Fairness: Like us, kids intuitively understand power and recognize injustice. Also like us, they swallow the stress of powerlessness when unfair things that should be changed are not. Ask those in a Donald Trump crowd. Ask those repulsed by Donald Trump crowds.

I explained that in the 1960s, a lot of people protested things they thought unfair. Their brainstorming was cute and revealing. Kids shouldn’t have bedtimes, shouldn’t have to go to school, and should be able to have as much candy as they want. One girl said adults should never be mean. Another said grownups should not be allowed to yell. The ideas flew, the leaders led, and they finally determined their cause and slogan: Everything Free For Kids!

The charged up lot were quickly on the floor plying markers and stickers to create their protest signs. They practiced their chant and then marched upstairs to the museum staff area: Everything Free For Kids! Everything Free For Kids! They burst into the offices and circled desks to smiles and applause. I didn’t ask how many of them actually pay for anything.

Everything Free For Kids

Kenzie Leads the Protest (Photo: Peterborough Examiner)

Forbidden Pleasures: I wanted the kids to leave thinking that museums are cool. In the morning, I led a tour of the permanent collection but after lunch, to show that museums preserve as well as display, I’d arranged a tour of the warehouse of artefacts that are locked up and closed to the public. I gathered the kids in a tight circle, got down low, and whispered that if they really wanted, we could go to a secret place, a place nobody ever sees, a place where kids are forbidden. Who is interested, I asked. Guess.

With hands in pockets or folded “grumpy-like” over chests, we moved slowly through the aisles of towering shelves of artefacts that resembled Heaven’s Costco. Their oohs and ahs told me when to stop and tell a story. How could a family have only one telephone and turn that wheelie-thing to dial? How could people sit before those big radios and just listen to shows and not watch anything? How could people actually wear those hats? And then my question at the end: When you are old like me, do you think there will be kids looking at your toys and clothes in a museum like this?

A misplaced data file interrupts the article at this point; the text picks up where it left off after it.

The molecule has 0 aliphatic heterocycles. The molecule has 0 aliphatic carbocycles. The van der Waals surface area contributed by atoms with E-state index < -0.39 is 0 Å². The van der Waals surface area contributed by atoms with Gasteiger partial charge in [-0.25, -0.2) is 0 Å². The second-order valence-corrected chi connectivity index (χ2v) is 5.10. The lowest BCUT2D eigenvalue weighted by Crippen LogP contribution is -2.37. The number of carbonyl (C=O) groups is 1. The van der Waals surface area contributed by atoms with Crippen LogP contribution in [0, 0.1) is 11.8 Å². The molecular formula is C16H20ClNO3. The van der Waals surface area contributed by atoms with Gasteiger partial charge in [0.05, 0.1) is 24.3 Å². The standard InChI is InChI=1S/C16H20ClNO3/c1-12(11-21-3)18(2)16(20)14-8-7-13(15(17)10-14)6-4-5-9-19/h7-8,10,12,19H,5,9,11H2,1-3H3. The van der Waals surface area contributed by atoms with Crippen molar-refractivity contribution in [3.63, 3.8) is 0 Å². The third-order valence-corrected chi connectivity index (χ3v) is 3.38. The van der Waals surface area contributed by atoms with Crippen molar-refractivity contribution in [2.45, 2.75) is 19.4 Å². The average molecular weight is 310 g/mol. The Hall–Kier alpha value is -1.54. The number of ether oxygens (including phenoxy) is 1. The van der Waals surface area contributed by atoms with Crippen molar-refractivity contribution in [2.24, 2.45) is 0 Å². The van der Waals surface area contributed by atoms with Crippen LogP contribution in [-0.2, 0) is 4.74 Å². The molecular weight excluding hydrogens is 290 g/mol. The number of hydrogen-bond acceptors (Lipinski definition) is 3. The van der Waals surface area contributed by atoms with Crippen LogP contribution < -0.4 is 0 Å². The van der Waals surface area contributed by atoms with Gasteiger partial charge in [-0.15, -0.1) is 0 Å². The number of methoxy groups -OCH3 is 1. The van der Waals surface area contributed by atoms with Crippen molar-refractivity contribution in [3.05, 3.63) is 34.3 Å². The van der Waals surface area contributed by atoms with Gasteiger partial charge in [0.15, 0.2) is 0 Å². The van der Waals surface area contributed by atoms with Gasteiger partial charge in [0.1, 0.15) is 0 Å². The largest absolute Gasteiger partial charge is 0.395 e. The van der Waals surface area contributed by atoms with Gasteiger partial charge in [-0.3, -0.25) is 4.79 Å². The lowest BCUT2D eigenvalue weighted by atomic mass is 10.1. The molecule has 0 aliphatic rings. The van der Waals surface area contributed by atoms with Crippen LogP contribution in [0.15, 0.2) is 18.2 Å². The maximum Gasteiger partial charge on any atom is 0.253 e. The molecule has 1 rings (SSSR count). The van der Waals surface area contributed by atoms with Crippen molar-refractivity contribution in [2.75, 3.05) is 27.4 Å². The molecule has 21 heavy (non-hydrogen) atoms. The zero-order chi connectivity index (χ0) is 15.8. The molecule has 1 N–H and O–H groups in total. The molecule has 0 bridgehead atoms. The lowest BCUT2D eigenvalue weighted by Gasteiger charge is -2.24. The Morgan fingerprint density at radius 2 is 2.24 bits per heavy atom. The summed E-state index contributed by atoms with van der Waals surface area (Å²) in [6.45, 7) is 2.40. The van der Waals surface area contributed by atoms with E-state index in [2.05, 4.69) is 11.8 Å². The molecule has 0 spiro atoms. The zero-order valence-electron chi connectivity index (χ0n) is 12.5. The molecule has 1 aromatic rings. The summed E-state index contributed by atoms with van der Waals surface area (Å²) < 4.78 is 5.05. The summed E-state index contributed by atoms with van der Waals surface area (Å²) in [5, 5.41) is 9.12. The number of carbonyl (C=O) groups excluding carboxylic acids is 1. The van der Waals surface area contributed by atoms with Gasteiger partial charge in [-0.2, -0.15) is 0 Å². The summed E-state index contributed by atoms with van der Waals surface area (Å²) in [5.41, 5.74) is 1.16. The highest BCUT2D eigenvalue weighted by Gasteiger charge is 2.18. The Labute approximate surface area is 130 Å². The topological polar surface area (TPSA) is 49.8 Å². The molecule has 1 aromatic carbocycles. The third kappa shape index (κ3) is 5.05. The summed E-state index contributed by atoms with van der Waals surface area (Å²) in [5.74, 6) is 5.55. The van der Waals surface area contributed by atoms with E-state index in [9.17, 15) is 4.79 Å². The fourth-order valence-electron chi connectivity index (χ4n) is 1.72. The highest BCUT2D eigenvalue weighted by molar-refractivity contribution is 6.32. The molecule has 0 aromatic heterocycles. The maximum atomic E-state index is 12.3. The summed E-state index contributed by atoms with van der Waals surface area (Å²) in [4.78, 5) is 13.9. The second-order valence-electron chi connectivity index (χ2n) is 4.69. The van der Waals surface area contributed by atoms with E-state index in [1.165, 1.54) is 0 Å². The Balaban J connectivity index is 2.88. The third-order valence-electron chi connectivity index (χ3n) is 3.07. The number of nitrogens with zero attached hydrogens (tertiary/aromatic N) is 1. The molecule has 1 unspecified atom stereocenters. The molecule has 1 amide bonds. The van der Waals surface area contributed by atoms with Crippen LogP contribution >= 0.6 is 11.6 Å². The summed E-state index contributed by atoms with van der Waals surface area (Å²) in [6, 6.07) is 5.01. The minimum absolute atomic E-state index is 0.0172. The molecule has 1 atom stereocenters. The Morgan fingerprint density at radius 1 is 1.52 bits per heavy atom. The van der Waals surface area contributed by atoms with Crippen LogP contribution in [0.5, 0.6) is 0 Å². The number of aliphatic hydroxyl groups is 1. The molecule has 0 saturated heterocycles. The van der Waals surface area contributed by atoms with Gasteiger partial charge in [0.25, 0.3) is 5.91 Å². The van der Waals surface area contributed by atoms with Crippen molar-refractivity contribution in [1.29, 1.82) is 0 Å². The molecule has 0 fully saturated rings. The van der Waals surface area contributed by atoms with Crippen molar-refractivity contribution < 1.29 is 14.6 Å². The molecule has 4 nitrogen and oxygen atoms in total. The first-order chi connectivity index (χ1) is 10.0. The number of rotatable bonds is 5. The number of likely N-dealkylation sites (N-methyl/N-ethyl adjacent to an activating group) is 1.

Music: When performing with my little rock ‘n’ roll band, I always watch for people singing along with particular songs. Sweet Caroline, improbably, is a hit with everyone. Spirit in the Sky always sparks dancing. What is true at the Canoe and Paddle Pub was also true with kids at the museum. The Beatles transcend generations.

After reading a couple of stories and talking about the Canadian flag created in the 1960s, the kids designed new flags with more symbols. With guitar in hand I sang the Beatles Yellow Submarine. They all knew it! Every one of them! We used the tune and symbols we’d gathered to write a new national anthem and they were soon belting it out with such gusto it would have burst McCartney’s buttons.

The day was delightful. Maria, the Trent-Queen’s student, and Faryn, who runs the museum’s education programs, and Susan with the artefacts (even a cup and saucer from the Titantic!) were invaluable. The kids were great. They left with tie-dye t-shirts, arms full of crafts, and faces awash with peace signs, stars, and flowers. Nearly all said a smiley bye, and there were some hugs and a few thanks.

As I rubbed my eyes and stretched my back I thought that I have no idea how much elementary teachers earn but whatever it is, they deserve a raise.

If you enjoyed this column, please share it with others. For a few more pictures of the day and a brief clip of the protest march, click here: http://www.thepeterboroughexaminer.com/2016/03/19/march-break-campers-feeling-groovy

Most Important Bands of All Time

The Beatles are not the best band of all time. Neither is U2 or Led Zeppelin. You see, a teenage John Lennon once snapped, “We’re not a band, we’re a group.” He understood. Lennon’s Quarrymen and then the Beatles were groups. So was the Clash and so are the Rolling Stones and the Eagles. In musical parlance, a group is a self-contained unit providing music and vocals while a band is a collection of musicians creating music either without or to accompany vocals. Forget boy bands. Their name is only part of what’s wrong with them.